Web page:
I was walking home from school with an indescribable, overwhelmingly beautiful feeling of peace and joy. My senses were heightened: I could see tiny drops of water resting on some leaves as if my eyes had some kind of zoom feature. The sun was shining on my face while a cold breeze literally sang to me. I could have sworn I was able to taste each and every one of the different shades of green on the trees.
Life was absolutely perfect and I had no idea why. I could feel everything. I could be anything.
But I knew this wouldn’t last. By then I was perfectly aware of how the cycle worked: the higher I flew, the harder the fall would be. I used to hate myself for this. My inability to find balance, not even when it came to my own brain, made me feel like a failure.
My temporary “high on life” made it incredibly difficult for me to concentrate on the smallest tasks.
My depressive moods made jumping in front of a car seem like a reasonable decision.
Getting treatment for a mental illness is a lot like an abstract painting: if you’re standing too close, you’ll probably see nothing but a confusing mess.
Are you enjoying this article?
We are a nonprofit and depend on donations to keep running. If you are enjoying this article, would you consider making a $2 donation?
When you take a few steps back you realize it’s still messy, it’s still confusing, but it somehow makes sense. Not in a romanticized way, certainly, but more as an opportunity for growth and progress.
In other words, we might not feel so different from who we were when we started.
Not only are we standing too close to the issue, we’re right in the middle of it. Day by day things seem to stay the same, but suddenly we look back at the beginning and realize just how far we have come and how much everything has changed.
It helps to think of recovery as a series of small battles rather than one big war against an undefeatable enemy. My first victory was admitting to myself I needed help. The second was actually picking up the phone and dialing my psychiatrist’s number. The rest didn’t come easily at all, but I had taken the first steps, which was a very big deal.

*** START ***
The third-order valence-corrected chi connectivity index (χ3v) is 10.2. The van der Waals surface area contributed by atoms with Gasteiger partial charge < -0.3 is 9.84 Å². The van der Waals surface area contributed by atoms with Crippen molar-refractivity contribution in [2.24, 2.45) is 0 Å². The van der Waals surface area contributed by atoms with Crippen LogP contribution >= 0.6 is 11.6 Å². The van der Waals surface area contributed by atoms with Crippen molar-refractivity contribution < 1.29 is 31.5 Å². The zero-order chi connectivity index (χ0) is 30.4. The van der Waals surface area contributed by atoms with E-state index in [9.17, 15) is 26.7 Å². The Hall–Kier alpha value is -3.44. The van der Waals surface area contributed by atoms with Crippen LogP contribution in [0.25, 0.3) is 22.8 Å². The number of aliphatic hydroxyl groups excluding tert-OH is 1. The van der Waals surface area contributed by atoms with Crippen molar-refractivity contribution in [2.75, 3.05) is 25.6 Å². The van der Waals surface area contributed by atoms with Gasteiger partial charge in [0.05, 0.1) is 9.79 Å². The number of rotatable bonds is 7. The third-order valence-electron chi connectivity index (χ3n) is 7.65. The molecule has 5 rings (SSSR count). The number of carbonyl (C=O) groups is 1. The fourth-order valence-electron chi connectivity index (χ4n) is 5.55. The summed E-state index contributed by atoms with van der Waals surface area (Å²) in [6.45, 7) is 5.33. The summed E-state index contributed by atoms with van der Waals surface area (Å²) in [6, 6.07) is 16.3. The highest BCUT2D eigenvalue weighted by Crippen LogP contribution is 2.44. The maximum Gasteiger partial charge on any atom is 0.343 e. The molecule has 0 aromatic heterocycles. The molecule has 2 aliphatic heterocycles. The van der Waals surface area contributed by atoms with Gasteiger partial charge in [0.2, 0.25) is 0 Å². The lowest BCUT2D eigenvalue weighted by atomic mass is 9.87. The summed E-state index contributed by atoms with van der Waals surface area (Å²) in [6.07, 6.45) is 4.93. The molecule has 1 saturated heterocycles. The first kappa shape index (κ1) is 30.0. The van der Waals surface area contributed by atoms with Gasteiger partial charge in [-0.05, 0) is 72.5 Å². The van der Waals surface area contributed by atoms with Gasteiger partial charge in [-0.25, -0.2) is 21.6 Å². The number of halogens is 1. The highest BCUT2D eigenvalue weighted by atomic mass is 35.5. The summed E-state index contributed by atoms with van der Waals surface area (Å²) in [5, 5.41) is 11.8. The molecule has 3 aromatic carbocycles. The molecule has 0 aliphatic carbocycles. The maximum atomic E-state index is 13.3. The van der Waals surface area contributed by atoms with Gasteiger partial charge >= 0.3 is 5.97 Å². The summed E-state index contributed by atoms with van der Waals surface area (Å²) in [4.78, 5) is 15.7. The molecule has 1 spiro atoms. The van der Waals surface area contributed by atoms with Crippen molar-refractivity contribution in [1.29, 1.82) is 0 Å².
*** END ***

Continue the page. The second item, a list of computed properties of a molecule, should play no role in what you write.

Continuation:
By this time I had already been diagnosed with Obsessive-Compulsive Disorder and Generalized Anxiety Disorder.
I was finally in remission from my Eating Disorders and exercise addiction. I did not want another affliction, along with more super expensive meds, to be added to my list.
We all know how funny life can be, so with my third victory–total honesty with my doctor and loved ones–came my new diagnosis, Bipolar II Disorder. It also came with more meds. I laughed. I literally laughed at the irony, in front of my psychiatrist and everything (she joined me with a nervous laugh).
When I got home, I cried like a baby. I gave myself one day to mope around in my pajamas and feel miserable but decided as soon as I woke up the next day I would pull myself together and move on. I thought, “If I was able to beat Anorexia and eat an entire pint of ice cream all by myself, I can totally handle this.”
I was right. Of course to this day I keep tripping and falling on my face, but every bruise makes me stronger; every scar means I’m wiser. The wounds kept coming, but so did the victories.
It took a while for me to accept my new meds and be consistent. I have to admit they do help. The best part was developing some sort of self-awareness when it came to my episodes. I can see them coming, and even though I cannot stop them completely, I can prevent them from taking total control over me.
My depressive episodes no longer lead to any form of self-destructive decisions.
I’ve managed to tame my impulses during hypomania. Sometimes, this just means counting to ten, taking deep breaths, or waiting a few hours to see if they go away.
I am slowly–very, very slowly–learning how to separate my own true emotions from bipolar symptoms. “What am I feeling?” “Why do I feel the need to react in a certain way?” “Where do these thoughts come from?”
Nevertheless, I am also learning to accept myself with this disorder.
I am removing the weight of the stigma from my shoulders, along with any feelings of self-judgment or self-hate. I find compassion much more effective.
I have Bipolar Disorder. Yes, it might make me a bit unpredictable at times, but it does not make me weak or less capable of anything. I am smart, rational, and tough. Oh, and if you happen to see me throw a table out the window, I probably just stubbed my toe on it. No big deal.
If you enjoyed this article, please donate $2
As a nonprofit, we rely on donations to keep our magazine and community running. If you enjoyed this article, please consider donating:
Report ad as harmful | Ad Policy
Don't Like Seeing Ads? We are a nonprofit and ads are one way we raise money to keep our site and projects going. If you don't like to see ads on our site, signup for monthly donations and help us fully fund ourselves through donations!